Thursday 9 September 2010

Review: Day of Deliverance by Johnny O'Brien (A Jack Christie Adventure)

The second Jack Christie adventure finds our schoolboy hero travelling back in time to foil the plot to assassinate Elizabeth I. Meeting famous figures such as Marlowe and Shakespeare along the way, Jack and Angus must thwart the Revisionists and protect Queen Elizabeth’s throne.

322 days ago I created The Book Zone. The first review I wrote on that very same day was for Day of Assassins by Johnny O'Brien, the first book in his time travel adventure series featuring main character Jack Christie. Earlier this year the sequel, Day of Deliverance was released in stunning hardback format complete with die-cut sword slashes, and I managed to presuade the generous people at Templar Publishing that it would be a good idea to send me a copy to review.

The first book in the series saw Jack going back in time to the years of the First World War as he stumbled into a plot to change history. This plot had been formulated by a group known as the Revisionists who are determined to make the future a better place (in their eyes) by interfering at critical moments in history. In Day of Deliverance Jack and his friend Angus are sent back to Elizabethan times by VIGIL, the organisation dedicated to ensuring that the Revisionists are prevented from abusing the time travel technology they have managed to develop.

Whereas the first book was all about making difficult decisions, the sequel is very much more of a straightforward time travel adventure story; whilst I still thoroughly enjoyed Day of Deliverance I felt that it was therefore lacking something that made the first book a little more special. Of course, the events that happened in this period are far more removed from Jack (and us as readers) than those of the Great War when so may thousands died in action and issues such as the Spanish Armada and the execution of Mary Queen of Scots do not impact on us in the same way.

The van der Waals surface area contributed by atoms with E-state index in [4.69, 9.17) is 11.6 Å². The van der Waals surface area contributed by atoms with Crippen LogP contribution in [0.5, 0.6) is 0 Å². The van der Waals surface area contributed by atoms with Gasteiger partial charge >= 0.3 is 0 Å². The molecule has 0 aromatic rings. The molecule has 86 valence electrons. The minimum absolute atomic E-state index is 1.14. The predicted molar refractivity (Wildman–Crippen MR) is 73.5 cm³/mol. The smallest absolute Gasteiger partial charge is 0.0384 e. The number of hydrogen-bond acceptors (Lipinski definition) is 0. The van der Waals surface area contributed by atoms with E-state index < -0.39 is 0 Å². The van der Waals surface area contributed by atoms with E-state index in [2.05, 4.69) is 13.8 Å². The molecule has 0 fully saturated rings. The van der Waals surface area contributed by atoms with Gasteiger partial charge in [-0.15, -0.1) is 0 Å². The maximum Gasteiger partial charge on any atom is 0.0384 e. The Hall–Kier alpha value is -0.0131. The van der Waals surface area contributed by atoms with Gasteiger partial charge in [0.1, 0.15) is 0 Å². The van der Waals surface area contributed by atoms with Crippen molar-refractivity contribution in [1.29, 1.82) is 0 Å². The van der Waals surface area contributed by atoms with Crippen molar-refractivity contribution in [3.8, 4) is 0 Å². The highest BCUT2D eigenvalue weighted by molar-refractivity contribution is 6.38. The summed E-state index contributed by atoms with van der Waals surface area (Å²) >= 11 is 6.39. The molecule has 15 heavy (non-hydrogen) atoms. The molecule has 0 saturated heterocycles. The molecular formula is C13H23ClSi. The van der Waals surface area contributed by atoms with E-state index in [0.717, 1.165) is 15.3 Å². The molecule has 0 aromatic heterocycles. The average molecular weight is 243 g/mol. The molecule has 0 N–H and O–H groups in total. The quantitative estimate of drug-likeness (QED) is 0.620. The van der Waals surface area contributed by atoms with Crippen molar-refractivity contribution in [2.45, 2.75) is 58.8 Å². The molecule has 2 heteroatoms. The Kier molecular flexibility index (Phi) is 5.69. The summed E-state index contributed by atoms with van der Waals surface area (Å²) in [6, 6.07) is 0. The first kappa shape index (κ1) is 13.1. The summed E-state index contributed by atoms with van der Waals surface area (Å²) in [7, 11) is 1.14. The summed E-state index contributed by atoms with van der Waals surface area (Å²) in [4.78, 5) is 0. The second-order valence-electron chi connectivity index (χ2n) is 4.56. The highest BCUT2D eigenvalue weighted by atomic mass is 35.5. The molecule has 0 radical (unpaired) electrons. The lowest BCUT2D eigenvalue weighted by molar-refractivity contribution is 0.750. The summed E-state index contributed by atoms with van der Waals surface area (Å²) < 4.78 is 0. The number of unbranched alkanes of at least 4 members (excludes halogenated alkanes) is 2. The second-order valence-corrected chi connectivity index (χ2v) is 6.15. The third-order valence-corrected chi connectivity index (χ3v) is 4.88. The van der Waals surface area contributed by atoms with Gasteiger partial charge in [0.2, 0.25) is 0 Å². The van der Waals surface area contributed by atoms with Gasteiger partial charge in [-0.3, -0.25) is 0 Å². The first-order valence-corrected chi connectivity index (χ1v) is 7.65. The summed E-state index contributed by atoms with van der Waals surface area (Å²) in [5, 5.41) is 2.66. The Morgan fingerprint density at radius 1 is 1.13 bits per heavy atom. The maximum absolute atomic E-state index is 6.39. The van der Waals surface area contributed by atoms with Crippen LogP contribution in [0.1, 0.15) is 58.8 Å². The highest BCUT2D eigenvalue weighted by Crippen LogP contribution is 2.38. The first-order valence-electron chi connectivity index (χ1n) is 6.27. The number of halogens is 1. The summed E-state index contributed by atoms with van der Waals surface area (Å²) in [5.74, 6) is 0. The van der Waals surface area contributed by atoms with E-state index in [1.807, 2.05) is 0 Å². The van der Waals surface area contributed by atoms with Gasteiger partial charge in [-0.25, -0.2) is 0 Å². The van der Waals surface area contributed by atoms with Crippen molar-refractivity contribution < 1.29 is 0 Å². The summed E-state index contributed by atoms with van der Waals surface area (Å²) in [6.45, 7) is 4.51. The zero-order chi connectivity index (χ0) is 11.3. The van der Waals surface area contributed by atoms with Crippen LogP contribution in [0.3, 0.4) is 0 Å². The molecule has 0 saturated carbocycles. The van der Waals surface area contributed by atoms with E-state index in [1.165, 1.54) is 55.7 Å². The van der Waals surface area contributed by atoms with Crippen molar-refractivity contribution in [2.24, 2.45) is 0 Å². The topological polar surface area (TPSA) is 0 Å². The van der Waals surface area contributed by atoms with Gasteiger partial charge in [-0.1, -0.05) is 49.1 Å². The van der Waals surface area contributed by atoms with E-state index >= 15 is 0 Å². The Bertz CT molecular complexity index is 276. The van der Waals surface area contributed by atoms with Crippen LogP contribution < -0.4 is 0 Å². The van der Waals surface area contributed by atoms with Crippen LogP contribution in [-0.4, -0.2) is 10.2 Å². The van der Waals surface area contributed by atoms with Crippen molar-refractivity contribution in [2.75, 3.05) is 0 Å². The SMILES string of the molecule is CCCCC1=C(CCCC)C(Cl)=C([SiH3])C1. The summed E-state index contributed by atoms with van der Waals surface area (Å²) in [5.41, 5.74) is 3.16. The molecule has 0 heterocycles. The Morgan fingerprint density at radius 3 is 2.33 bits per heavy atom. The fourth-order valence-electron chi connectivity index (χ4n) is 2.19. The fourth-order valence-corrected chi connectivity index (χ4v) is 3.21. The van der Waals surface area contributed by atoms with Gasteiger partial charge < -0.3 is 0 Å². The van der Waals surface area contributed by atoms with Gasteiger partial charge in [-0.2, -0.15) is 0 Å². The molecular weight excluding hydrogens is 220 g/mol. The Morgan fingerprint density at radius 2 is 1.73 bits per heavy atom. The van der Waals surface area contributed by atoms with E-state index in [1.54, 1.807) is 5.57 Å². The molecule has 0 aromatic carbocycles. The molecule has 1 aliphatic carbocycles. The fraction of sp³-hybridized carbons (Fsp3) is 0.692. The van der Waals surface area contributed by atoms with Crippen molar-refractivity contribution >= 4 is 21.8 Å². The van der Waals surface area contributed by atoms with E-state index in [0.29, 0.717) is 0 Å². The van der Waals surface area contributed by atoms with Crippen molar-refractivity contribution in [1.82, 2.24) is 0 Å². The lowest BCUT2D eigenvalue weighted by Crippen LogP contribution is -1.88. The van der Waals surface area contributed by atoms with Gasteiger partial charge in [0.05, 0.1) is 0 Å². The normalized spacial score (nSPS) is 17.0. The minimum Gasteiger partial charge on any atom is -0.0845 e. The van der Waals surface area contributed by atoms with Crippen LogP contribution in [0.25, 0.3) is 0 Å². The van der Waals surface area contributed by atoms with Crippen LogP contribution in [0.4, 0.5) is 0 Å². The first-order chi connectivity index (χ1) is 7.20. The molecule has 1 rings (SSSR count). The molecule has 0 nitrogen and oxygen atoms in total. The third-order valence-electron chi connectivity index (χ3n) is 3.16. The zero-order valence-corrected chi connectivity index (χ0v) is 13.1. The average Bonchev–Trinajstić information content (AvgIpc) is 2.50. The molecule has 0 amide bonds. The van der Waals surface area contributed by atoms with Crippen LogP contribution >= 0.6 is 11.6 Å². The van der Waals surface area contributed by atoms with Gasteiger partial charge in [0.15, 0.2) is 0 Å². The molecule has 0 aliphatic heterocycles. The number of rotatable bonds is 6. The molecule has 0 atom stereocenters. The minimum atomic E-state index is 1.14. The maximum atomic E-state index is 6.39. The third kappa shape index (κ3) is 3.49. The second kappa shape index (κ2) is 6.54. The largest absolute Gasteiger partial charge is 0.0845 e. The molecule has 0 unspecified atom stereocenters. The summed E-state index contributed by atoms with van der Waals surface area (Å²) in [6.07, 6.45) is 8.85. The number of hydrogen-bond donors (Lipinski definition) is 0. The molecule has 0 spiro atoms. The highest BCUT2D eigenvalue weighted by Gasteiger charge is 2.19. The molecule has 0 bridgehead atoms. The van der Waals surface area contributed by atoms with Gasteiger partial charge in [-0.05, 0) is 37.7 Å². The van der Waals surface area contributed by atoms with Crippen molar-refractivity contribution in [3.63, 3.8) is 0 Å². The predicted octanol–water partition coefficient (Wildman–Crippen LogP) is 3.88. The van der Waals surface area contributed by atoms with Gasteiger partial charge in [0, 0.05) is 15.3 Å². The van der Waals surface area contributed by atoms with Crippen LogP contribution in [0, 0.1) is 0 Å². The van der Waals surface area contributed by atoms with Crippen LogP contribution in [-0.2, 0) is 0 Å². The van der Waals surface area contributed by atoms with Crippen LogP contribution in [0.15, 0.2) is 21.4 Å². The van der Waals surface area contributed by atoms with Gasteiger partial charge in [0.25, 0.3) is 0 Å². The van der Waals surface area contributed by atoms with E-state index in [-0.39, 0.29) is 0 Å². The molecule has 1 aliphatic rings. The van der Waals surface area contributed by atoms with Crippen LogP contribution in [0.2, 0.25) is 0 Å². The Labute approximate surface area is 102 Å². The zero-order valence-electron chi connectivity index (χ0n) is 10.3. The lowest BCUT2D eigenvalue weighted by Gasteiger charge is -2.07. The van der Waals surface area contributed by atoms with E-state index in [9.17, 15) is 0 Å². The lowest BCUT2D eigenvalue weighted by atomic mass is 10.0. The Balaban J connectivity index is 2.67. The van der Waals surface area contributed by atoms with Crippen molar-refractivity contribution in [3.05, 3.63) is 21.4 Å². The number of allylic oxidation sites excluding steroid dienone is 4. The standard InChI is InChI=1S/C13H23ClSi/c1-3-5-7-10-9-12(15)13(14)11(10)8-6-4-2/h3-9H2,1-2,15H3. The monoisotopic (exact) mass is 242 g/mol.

The Tudor period is probably my favourite historical era and I love reading historical thrillers for adults set during this period. I was therefore really interested to see what Johnny O'Brien had in store for his young hero, and I wasn't disappointed. In the course of the story Jack Christie witnesses the aforementioned execution, meets William Shakespeare and Christopher Marlowe, and even finds himself with a particularly risky front row seat at the Armada battle itself. Mr O'Brien is a huge history buff and carries out very detailed research for his books, and as such the details about the period all come across as being very authentic from my layman's point of view. 

The plot itself is a little more straighforward than that of the first book in the series, but it is just as fast paced and there are more than enough swashbuckling action scenes to keep reluctant boy readers happy. Since the release of Day of the Assassins we have also seen the publication of the first two books in Alex Scarrow's TimeRiders series, but to compare the two would, I feel, be a little unfair. The Jack Christie adventures are most definitely for the younger 9+ age group, whilst Scarrow's books are more complex and their themes more suitable for the 12+ group. O'Brien's books are also more realistic in their historical nature as the concept of changing history to alter the future remains just that, whereas in the TimeRiders series we actually get to read about that alternate future.

The third Jack Christie story is entitled Day of Vengeance and according to the Jack Christie website it is due out in 2011. I am looking forward to seeing where (or should that be when?) Johnny O'Brien takes Jack Christie next.

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